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Details of Grant 

EPSRC Reference: EP/K029029/1
Title: CataRaman: Watching Catalysts in situ using Total Internal Reflection Raman Spectroscopy
Principal Investigator: Beaumont, Dr SK
Other Investigators:
Researcher Co-Investigators:
Project Partners:
Department: Chemistry
Organisation: Durham, University of
Scheme: First Grant - Revised 2009
Starts: 19 August 2013 Ends: 18 August 2015 Value (£): 83,542
EPSRC Research Topic Classifications:
Analytical Science Catalysis & Applied Catalysis
Instrumentation Eng. & Dev.
EPSRC Industrial Sector Classifications:
No relevance to Underpinning Sectors
Related Grants:
Panel History:
Panel DatePanel NameOutcome
05 Dec 2012 EPSRC Physical Sciences Chemistry Panel - December 2012 Announced
Summary on Grant Application Form
Research Challenge:

Until recently, most methods for studying solid catalysts have been under low pressure / low temperature conditions - very different from those required for the chemistry to occur. Thus, new techniques that allow insight under typical catalyst operating conditions are very valuable in understanding how these important processes work at a molecular level. In the area of optical spectroscopy very few truly surface-sensitive techniques exist, despite in principal being very well suited to studying materials under operational conditions (many materials and reactants such as gases are more transparent to light than electrons or soft X-rays). Since the catalytic chemistry of interest typically only occurs at the catalyst surface, surface-sensitivity is very important for studying these materials. To understand the chemistry occurring on a solid catalyst's surfaces it is easier to study materials of a well defined uniform size, structure and composition. This eliminates the problem of having many competing processes on different parts of the material's surface. Methods for making these uniform materials in a scalable way (to allow enough material for realistic high pressure catalyst testing) are generally limited to using colloidal synthesis of nanoparticles and subsequent deposition onto an oxide such as silica. This is a problem for spectroscopic studies, because the synthesis necessarily involves additives to stop particle agglomeration - these are hard to remove, remain on the surface of the metal particles and are likely to give rise to spectroscopic signals obscuring those of the molecules reacting at the catalyst surface.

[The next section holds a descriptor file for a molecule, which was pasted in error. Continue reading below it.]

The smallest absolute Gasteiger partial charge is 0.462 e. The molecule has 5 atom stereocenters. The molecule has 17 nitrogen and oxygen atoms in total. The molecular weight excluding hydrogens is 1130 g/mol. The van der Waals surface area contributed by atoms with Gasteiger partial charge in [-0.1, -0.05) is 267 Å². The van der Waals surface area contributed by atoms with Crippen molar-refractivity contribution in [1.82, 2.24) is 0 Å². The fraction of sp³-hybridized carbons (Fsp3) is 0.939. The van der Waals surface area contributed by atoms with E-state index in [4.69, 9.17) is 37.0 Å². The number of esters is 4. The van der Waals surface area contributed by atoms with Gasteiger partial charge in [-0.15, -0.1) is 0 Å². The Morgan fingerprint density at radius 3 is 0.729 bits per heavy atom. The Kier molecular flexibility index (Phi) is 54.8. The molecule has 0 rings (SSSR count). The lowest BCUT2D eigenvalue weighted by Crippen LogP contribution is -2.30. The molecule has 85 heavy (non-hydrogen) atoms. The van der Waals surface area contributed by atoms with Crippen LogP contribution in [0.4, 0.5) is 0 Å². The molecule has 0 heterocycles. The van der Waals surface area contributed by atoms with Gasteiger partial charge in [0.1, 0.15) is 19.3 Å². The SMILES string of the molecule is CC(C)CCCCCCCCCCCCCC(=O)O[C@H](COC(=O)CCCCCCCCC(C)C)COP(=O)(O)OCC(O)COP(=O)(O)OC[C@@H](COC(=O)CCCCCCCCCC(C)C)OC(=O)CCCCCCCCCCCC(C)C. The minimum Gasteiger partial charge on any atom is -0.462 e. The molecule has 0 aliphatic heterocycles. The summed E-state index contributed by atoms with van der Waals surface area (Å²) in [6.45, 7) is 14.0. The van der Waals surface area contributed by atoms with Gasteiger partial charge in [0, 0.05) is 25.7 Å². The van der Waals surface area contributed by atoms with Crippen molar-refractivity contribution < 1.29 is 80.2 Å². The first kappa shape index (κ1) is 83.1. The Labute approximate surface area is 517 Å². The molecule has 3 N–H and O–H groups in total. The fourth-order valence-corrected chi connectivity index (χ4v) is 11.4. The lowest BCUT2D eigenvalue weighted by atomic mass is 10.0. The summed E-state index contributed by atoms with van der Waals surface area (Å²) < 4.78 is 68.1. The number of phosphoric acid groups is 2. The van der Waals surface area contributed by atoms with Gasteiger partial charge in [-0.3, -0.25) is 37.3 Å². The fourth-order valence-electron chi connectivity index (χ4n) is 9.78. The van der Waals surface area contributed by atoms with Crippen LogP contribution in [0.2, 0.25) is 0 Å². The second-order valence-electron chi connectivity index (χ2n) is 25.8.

Timeliness / UK Importance:

Solid catalysts are used in 90% of all petrochemical-based industrial processes; heterogeneous catalyst manufacture is worth $250bn annually. Commodity chemicals in the UK alone turnover £18.4bn annually. Currently, 99% of carbon-based feedstocks used by the chemicals industry (and indirectly by many others) are derived from petroleum and natural gas. The pressure to switch existing chemical processes to more sustainable feedstocks requires the development of new catalysts with significantly different properties. To do this requires a greater understanding of the way these materials actually work, allowing rational design of catalytic materials and processes, and thus enabling more efficient and sustainable manufacturing of commodity chemicals. This is important to the UK specifically not only in securing the future of the manufacturing sector but also addressing the energy challenge by both 'greening' current technologies and providing new more sustainable, alternative processes.

Project Aims: This project aims to use a new advanced spectroscopic technique to studying solid catalysts both during their preparation and under realistic operating conditions. The project will focus on epoxidation chemistry of higher olefins - an important reaction for producing strategic intermediates that are used in products such as surfactants, hydraulic fluids, de-icers, plastics and fibres. This reaction is an important current target for new catalytic technology as it currently uses non-green oxidants that are environmentally harmful and atom inefficient.

Innovative Solution:

This project will take TIR (Total Internal Reflection) Raman spectroscopy, a recently developed spectroscopic tool, and apply it to study solid catalysts in situ for the first time. This provides a new tool that allows intrinsically surface sensitive Raman spectra to be acquired from a catalyst surface under reaction conditions. To facilitate this, well defined materials in terms of uniform size, structure and composition will be obtained by using organometallic chemistry to prepare nanoparticles directly on a silica surface. This avoids the use of synthetic agents often used in this kind of synthesis allowing spectroscopy of adsorbates on clean nanoparticles.

Key Findings
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